RNA analysis

cDNA was reverse transcribed from total RNA extracted from peripheral blood leucocytes. Splice mutations were detected by cDNA-sequencing using nested PCR primers. The primers used for the 1st PCR analysis were 5′-TTCACCAAGATCTCAGTGGA-3′ and 5′-CCTGGGGCTCATTCATCT-3′, those for 2nd were 5′-ATGGGTTACGCCTTCCACGAG-3′ and 5′-CAGACCGTTGGGCATGAGCT-3′.

Additional Information

How to cite this article: Zhao, X. et al. A recurrent deletion in the SLC5A2 gene including the intron 7 branch site responsible for familial renal glucosuria. Sci. Rep. 6, 33920; doi: 10.1038/srep33920 (2016).

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Acknowledgements

We thank all subjects for their participation. This study was supported by the Natural Science Foundation of China (81170653) and the Shandong Provincial Natural Science Foundation (ZR2014JL054).

Author information

Affiliations

  1. Central Laboratory, The Affiliated Hospital of Qingdao University, 1677 Wutaishan Road, Qingdao 266555, China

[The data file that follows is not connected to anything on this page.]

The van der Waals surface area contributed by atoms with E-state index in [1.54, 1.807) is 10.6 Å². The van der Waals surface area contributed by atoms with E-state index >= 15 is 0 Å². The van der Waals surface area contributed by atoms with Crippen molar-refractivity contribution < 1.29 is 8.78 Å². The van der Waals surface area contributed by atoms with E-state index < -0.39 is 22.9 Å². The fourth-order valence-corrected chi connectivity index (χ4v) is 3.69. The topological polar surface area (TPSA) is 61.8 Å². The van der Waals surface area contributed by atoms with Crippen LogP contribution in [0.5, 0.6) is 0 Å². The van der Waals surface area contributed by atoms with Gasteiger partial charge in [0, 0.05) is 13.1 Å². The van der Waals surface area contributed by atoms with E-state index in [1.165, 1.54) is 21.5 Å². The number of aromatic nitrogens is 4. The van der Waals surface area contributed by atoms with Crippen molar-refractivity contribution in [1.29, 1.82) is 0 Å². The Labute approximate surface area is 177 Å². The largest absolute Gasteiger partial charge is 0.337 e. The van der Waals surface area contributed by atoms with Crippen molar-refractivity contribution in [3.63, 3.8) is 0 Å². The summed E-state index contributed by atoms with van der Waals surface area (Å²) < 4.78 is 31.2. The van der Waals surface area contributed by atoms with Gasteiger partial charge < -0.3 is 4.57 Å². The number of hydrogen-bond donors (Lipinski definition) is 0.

• Xiangzhong Zhao
    • , Ting liu
    • , Jingru Lu
    • , Cui Wang
    •  & Leping Shao
  2. Department of Nephrology, the Affiliated Hospital of Qingdao University, 16 Jiangsu Road, Qingdao 266003, China.

    • Li Cui
    • , Yanhua Lang
    • , Ting liu
    • , Jingru Lu
    • , Cui Wang
    •  & Leping Shao
  3. Laboratory of Genetics of Rare Diseases, EA7402, University of Montpellier, F-34000, France

    • Sylvie Tuffery-Giraud
  4. Division of Medical Genetics, Department of Molecular Medicine, Sapienza University, San Camillo-Forlanini Hospital, Circ. Gianicolense, 87, Padiglione Morgagni 00152, Rome, Italy

    • Irene Bottillo
  5. Urology, Affiliated Hospital, Qingdao University, Qingdao 266003, China

    • Xinsheng Wang

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Contributions

L.S. conceived and designed the experiments. X.Z. and T.L. performed the experiments. L.C. and Y.L. contributed significantly to analysis and manuscript preparation. X.W. wrote the manuscript. J.L. and C.W. performed the data analyses. S.T. and I.B. contributed essential materials for the experiment and contributed to modification of the manuscript. All authors approved the final manuscript as submitted and agree to be accountable for all aspects of the work.

Competing interests

The authors declare no competing financial interests.

Corresponding authors

Correspondence to Xinsheng Wang or Leping Shao.